Lifestyle advice

People suffering from incontinence encounter many problems in daily life. For example, there are social-emotional problems like shame. A few recommendations are given below that can help reduce your burden in daily life.
  • The right urinating position
  • Don't go too frequently
  • Drink enough water
  • Make sure you exercise
  • Prevention is better

Make sure to use the right position for urinating and defecating

The right urinating position is important to prevent complications. We distinguish between toilet positions for urinating (pee position) and defecating (poop position).

Pee position: it is important to sit upright so the urethra is positioned vertically. Most women slouch on the toilet. This tips the pelvis backwards, and the bladder also tilts, which leaves some urine behind. Certainly women who suffer cystitis repeatedly would do well to pay attention to their position. Emptying the bladder properly is promoted by a good toilet position and the correct use of the muscles.

Poop position: when defecating, or pooping, it is important to sit a bit slouched. This puts the rectum and anus in a vertical position.

Pelvic floor therapy can help to attain a good position on the toilet under the coaching of a healthcare professional.

Try not to go to the toilet too frequently

A healthy, adult bladder can hold 400 to 600 ml urine. When the bladder is about three-quarters full, it gives a signal (urge), and we know it is time to go to the toilet. If you drink two litres of fluid a day, you will have to go to the toilet about six to eight times.

You cannot prevent incontinence by going to the toilet more often. This can reduce the bladder capacity, so you have to go to the toilet even more often.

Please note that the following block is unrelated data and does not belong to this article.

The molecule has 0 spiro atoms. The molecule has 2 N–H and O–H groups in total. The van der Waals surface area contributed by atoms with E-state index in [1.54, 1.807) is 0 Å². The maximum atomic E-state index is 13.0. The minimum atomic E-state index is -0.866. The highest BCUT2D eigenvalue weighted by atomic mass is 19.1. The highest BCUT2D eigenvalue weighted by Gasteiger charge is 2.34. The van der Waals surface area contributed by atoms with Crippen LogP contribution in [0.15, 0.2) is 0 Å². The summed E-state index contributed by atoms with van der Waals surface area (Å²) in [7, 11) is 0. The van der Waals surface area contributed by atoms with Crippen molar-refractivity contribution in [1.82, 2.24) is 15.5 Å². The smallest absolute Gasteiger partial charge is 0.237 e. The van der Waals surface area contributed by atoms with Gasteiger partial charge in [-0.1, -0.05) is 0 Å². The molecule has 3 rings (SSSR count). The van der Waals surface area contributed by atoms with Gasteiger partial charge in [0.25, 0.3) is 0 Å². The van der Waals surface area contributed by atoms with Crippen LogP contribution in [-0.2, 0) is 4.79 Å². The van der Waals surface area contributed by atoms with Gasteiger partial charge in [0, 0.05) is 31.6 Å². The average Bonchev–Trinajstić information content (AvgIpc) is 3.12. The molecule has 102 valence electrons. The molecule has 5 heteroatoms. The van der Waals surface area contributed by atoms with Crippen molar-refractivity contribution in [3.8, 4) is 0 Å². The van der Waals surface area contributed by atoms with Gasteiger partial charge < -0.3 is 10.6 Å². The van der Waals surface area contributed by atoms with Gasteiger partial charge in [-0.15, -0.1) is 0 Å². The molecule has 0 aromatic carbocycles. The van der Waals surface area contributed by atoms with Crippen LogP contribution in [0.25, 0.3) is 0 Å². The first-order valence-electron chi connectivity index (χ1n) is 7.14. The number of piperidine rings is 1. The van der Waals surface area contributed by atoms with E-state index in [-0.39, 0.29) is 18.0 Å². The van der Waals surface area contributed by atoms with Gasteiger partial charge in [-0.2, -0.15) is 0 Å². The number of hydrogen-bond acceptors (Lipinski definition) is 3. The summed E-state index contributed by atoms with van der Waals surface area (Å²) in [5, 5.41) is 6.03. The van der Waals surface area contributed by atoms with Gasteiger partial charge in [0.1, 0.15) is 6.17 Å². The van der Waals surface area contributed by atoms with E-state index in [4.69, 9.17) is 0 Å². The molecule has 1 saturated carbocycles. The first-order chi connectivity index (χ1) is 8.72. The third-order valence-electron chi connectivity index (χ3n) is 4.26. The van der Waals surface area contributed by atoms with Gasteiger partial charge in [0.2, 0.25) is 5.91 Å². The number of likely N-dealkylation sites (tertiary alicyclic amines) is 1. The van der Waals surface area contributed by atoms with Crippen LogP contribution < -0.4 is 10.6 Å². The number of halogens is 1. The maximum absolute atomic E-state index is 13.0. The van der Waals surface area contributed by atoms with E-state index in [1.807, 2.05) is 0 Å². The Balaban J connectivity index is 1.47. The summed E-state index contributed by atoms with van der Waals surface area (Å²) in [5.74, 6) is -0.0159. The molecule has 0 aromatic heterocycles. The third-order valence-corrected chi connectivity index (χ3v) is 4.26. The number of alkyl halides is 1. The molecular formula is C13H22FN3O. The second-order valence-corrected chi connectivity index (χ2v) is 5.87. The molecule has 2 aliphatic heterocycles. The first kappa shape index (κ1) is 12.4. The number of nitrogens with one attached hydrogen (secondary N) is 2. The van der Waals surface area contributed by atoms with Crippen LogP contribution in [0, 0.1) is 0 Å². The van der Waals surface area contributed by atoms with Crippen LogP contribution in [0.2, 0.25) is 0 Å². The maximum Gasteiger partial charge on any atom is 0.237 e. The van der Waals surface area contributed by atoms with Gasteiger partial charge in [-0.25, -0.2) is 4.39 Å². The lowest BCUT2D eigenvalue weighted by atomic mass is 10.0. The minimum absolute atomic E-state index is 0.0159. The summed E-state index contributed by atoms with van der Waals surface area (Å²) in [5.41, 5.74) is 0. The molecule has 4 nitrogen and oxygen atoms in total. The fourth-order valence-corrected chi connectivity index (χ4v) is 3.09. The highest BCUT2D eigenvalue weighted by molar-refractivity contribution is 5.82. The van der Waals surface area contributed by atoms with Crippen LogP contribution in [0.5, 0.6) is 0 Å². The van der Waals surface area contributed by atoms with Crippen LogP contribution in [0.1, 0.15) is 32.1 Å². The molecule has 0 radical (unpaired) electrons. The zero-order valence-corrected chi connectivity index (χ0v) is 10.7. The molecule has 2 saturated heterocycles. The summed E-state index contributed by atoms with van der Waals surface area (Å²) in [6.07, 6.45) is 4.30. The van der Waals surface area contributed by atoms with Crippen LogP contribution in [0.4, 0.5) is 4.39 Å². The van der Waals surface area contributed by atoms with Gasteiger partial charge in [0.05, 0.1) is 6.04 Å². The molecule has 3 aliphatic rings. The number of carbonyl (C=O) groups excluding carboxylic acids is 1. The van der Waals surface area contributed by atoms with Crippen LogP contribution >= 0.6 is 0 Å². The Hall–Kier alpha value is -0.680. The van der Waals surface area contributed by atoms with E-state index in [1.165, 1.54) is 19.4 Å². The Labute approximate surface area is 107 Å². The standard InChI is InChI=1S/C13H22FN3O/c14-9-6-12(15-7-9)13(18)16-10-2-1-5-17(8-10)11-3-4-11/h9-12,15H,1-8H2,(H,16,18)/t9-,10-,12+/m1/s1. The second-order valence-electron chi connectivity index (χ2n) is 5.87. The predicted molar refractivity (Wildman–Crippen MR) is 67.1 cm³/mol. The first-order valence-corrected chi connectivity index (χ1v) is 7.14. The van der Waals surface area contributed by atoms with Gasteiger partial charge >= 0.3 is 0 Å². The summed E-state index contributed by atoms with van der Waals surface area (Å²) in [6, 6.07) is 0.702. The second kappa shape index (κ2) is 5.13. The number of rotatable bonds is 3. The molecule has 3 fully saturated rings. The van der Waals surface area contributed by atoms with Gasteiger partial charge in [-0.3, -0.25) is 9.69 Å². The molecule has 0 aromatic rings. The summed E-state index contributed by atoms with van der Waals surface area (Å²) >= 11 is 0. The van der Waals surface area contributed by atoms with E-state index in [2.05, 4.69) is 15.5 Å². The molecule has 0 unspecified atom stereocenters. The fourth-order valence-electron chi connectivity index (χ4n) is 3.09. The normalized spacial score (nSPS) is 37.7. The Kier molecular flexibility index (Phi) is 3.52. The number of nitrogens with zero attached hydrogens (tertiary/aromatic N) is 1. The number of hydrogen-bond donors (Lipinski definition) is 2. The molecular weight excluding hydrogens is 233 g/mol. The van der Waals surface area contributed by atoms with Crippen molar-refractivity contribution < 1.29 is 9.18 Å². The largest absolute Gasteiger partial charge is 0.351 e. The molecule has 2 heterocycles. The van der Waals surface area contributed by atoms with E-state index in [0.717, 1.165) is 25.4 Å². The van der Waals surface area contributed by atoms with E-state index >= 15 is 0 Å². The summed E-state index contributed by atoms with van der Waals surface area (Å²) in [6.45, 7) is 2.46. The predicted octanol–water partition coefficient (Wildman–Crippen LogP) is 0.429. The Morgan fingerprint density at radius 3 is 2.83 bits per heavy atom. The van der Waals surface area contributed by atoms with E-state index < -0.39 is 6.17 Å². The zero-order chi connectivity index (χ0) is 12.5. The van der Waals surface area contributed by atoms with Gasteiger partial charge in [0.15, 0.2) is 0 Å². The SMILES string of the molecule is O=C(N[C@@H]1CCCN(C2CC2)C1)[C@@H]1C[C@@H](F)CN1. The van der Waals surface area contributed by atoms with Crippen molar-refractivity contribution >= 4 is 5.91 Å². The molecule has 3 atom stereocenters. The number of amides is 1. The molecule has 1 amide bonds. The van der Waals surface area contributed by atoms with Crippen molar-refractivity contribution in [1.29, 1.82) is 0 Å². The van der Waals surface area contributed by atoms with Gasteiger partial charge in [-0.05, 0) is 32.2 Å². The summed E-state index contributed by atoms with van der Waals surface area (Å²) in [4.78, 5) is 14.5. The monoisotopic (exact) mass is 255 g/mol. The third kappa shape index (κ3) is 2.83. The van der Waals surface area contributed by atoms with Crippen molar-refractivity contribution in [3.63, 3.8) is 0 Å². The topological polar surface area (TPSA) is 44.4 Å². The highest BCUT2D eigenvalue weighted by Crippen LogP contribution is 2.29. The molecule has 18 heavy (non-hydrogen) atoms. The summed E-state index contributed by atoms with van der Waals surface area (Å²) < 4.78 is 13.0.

Drink at least 1.5 litres of water per day

A good flow through the urinary tract helps prevent complications and can ensure that the urine smells less. Concentrated urine can also irritate the bladder. Around 75% of the body consists of water. Water is important for the uptake of nutrients and the processing of waste, among other functions.

It is important to drink at least 1.5 to 2 litres of water per day.

Normally, urine is colourless. If your urine is dark yellow, this is usually a sign that you are dehydrated. Other signs of not drinking enough are:

  • Dry mouth
  • Hunger
  • Fatigue
  • Muscle ache
  • Dizziness
  • Feeling depressed
  • Anxiety
  • Rapid heart rate
  • Nausea

Because water evaporates through transpiration and breathing, you urinate less than you drink.

Good to know: You cannot prevent incontinence by drinking less.

Make sure you get enough exercise

Enough exercise to keep the muscles in shape is needed for a properly functioning continence process. Moderately intensive exercise counts if your heart rate and breathing increase but talking is still possible. Walking, riding a bike, swimming calmly and the more strenuous household chores, like cleaning windows or working in the garden, fall in this category. Sitting, lying or standing activities during which you are upright or moving a little, like cooking, shopping or playing darts, do not count.

With very intensive exercise you breathe heavily, sometimes panting and puffing. Examples include running, cycling and sports like football and hockey.

For children up to 18 years old, the guideline is 1 hour per day of moderate or very intensive exercise. For adults, the guideline is 150 minutes per week.

Prevent overweight

A healthy eating and lifestyle pattern helps prevent and/or remedy various diseases. Overweight can cause incontinence. Is overweight a factor? Try to adjust your lifestyle. You can always call on a dietician for help.

Prevent constipation

Constipation can lead to incontinence, both urinary incontinence and faecal incontinence. Drinking enough and eating enough dietary fibres helps prevent constipation.

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